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Texas Attorney – Is Increased Jail Staffing Necessary to Reduce the Number of Suicides in Texas Jails? – Part 4

Intake Screening

Intake screening aimed at the prevention of suicide and identifying inmates with mental disabilities is required to be completed immediately upon the arrival of all inmates being booked into jail. Screening is considered vital because, without it, at-risk inmates are more likely, for instance, to be placed with the general population, where face-to-face checks only occur every 60 minutes at most as opposed to every 30 minutes. Various steps are involved with the total process of handling inmates with mental disabilities and/or suicidal tendencies.

The 2020 jail records that were examined reflect that three Texas jails were non-compliant with regard to intake screening. The following are the notes recorded by Texas Commission on Jail Standards (TCJS) jail inspectors about what records reflected at the three jails in violation of this standard:

  1. During the review of medical files, it was discovered that the Screening Form for Suicide and Medical/Mental/Developmental Impairments is not being filled out in its entirety by the jail staff.
  2. The form for suicide screening was not completed on an inmate who committed suicide by hanging himself.
  3. Suicide screening forms were reviewed, and it was found that they were not being fully completed.

Holding cells in Texas jails are provided to hold inmates who are pending the intake or release process and for other reasons temporary holding may be needed. The limit for being held in holding cells is 48 hours. One Texas jail was cited for violation of this standard. A particular inmate was held in February 2020 for nearly three full days.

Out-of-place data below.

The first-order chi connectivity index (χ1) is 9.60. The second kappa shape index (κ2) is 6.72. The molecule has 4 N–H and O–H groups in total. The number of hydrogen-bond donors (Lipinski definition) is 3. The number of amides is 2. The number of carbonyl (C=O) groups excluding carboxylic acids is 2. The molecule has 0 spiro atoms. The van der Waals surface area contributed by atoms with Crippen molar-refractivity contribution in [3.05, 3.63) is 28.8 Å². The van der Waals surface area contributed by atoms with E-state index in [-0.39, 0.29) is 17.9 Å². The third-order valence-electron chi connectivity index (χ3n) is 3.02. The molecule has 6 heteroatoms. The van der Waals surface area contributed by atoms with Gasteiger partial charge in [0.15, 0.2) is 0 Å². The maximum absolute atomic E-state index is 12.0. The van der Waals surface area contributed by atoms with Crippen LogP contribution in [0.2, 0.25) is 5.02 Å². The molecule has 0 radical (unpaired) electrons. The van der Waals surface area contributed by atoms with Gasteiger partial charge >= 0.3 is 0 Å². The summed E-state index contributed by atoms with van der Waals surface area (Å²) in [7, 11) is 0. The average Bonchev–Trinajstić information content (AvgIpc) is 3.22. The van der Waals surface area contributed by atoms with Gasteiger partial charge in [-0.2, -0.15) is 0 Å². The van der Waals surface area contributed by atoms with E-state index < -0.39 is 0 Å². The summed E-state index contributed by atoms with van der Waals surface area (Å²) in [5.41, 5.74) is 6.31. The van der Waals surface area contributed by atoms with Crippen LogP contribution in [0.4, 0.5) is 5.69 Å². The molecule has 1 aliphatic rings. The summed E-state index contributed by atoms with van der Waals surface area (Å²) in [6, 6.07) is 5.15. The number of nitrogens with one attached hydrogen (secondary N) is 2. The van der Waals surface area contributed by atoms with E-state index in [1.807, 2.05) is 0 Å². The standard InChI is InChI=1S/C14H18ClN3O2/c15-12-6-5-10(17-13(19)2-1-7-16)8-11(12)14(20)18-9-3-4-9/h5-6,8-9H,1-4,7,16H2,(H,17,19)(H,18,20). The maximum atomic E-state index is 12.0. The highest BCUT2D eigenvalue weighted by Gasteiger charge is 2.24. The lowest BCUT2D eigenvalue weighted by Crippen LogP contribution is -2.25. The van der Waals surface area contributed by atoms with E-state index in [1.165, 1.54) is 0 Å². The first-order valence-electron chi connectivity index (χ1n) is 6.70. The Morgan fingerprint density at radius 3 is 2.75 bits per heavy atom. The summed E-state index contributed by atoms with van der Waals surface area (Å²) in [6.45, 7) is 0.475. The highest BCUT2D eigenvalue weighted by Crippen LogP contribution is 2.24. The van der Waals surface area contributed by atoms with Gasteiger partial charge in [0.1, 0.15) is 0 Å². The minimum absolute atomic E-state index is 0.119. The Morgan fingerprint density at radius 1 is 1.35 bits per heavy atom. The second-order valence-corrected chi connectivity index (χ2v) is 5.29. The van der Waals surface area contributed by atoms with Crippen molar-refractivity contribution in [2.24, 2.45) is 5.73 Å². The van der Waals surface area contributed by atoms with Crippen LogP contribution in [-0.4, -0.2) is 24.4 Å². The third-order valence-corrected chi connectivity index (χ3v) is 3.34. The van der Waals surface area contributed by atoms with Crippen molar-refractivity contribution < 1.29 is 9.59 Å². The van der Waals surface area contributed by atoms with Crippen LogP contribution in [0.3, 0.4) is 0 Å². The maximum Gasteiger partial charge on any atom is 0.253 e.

See Part 1, Part 2, Part 3, and this ongoing story to learn more about non-compliance of standards in Texas jails.

The purpose of this post is to provide helpful information. There is no intention to suggest that wrongdoing has occurred on the part of any person or organization.

–Guest Contributor

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Texas Attorney – Is Increased Jail Staffing Necessary to Reduce the Number of Suicides in Texas Jails?

A frequent topic as regards Texas jails is a continued lack of improvement in the number of custodial suicides. Notably, no significant reductions in suicides have been evident in Texas jails, even since the 2017 enactment of the Sandra Bland Act. The law is designed to reduce jail suicides through improved screening and more frequent inmate monitoring. The Act is named after Sandra Bland, who committed suicide in the Waller County Jail.

A major problem with enacting the new law is that no funds have accompanied the new requirements, though an increase in jail staff is typically needed. Even before the new law went into effect, the executive director of the Texas Commission on Jail Standards (TCJS), Brandon Wood, said that carrying out the required 30-minute checks for at-risk inmates was already creating staffing challenges for jails.

The 239 jails in Texas are regularly inspected by TCJS, and, of every four inspections, one jail, on average, is found to be non-compliant. What is especially concerning is that there is a relatively high frequency of non-compliance with standards considered to be crucial steps in preventing custodial suicide and other deaths.  

See this continuing series to learn about 2020 non-compliance in Texas jails as relates to jail standards aimed at preventing custodial suicide.

The purpose of this and all posts on this website is to provide information. There is no intent for this or any of the posts on this site to infer that any person or institution has engaged in misconduct.

–Guest Contributor

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